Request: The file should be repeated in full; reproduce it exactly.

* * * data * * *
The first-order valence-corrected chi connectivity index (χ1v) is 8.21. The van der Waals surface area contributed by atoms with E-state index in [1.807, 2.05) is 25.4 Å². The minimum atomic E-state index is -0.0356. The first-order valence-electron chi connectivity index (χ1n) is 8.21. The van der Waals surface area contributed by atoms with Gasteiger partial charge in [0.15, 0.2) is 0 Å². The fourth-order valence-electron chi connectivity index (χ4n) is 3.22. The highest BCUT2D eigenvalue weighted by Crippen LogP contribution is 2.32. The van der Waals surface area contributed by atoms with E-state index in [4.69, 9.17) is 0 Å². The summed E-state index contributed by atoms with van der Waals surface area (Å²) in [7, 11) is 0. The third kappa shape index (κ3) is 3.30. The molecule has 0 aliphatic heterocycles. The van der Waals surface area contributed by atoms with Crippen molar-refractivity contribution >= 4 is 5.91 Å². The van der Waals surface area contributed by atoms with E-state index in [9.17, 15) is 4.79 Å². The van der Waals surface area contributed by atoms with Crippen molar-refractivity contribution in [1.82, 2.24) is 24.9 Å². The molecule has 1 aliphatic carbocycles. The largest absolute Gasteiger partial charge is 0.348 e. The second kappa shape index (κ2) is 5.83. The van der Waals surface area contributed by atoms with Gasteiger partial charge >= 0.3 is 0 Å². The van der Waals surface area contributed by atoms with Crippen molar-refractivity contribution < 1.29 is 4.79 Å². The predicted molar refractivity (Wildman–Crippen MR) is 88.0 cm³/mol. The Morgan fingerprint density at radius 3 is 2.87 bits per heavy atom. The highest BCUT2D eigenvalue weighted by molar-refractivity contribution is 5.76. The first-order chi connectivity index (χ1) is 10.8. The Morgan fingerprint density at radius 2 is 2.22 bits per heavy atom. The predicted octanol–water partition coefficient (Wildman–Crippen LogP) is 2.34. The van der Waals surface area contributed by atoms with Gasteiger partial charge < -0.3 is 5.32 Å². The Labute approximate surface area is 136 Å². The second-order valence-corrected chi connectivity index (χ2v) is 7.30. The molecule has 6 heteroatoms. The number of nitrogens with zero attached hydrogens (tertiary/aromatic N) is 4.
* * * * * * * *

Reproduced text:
The first-order valence-corrected chi connectivity index (χ1v) is 8.21. The van der Waals surface area contributed by atoms with E-state index in [1.807, 2.05) is 25.4 Å². The minimum atomic E-state index is -0.0356. The first-order valence-electron chi connectivity index (χ1n) is 8.21. The van der Waals surface area contributed by atoms with Gasteiger partial charge in [0.15, 0.2) is 0 Å². The fourth-order valence-electron chi connectivity index (χ4n) is 3.22. The highest BCUT2D eigenvalue weighted by Crippen LogP contribution is 2.32. The van der Waals surface area contributed by atoms with E-state index in [4.69, 9.17) is 0 Å². The summed E-state index contributed by atoms with van der Waals surface area (Å²) in [7, 11) is 0. The third kappa shape index (κ3) is 3.30. The molecule has 0 aliphatic heterocycles. The van der Waals surface area contributed by atoms with Crippen molar-refractivity contribution >= 4 is 5.91 Å². The van der Waals surface area contributed by atoms with E-state index in [9.17, 15) is 4.79 Å². The van der Waals surface area contributed by atoms with Crippen molar-refractivity contribution in [1.82, 2.24) is 24.9 Å². The molecule has 1 aliphatic carbocycles. The largest absolute Gasteiger partial charge is 0.348 e. The second kappa shape index (κ2) is 5.83. The van der Waals surface area contributed by atoms with Gasteiger partial charge >= 0.3 is 0 Å². The van der Waals surface area contributed by atoms with Crippen molar-refractivity contribution < 1.29 is 4.79 Å². The predicted molar refractivity (Wildman–Crippen MR) is 88.0 cm³/mol. The Morgan fingerprint density at radius 3 is 2.87 bits per heavy atom. The highest BCUT2D eigenvalue weighted by molar-refractivity contribution is 5.76. The first-order chi connectivity index (χ1) is 10.8. The Morgan fingerprint density at radius 2 is 2.22 bits per heavy atom. The predicted octanol–water partition coefficient (Wildman–Crippen LogP) is 2.34. The van der Waals surface area contributed by atoms with Gasteiger partial charge < -0.3 is 5.32 Å². The Labute approximate surface area is 136 Å². The second-order valence-corrected chi connectivity index (χ2v) is 7.30. The molecule has 6 heteroatoms. The number of nitrogens with zero attached hydrogens (tertiary/aromatic N) is 4.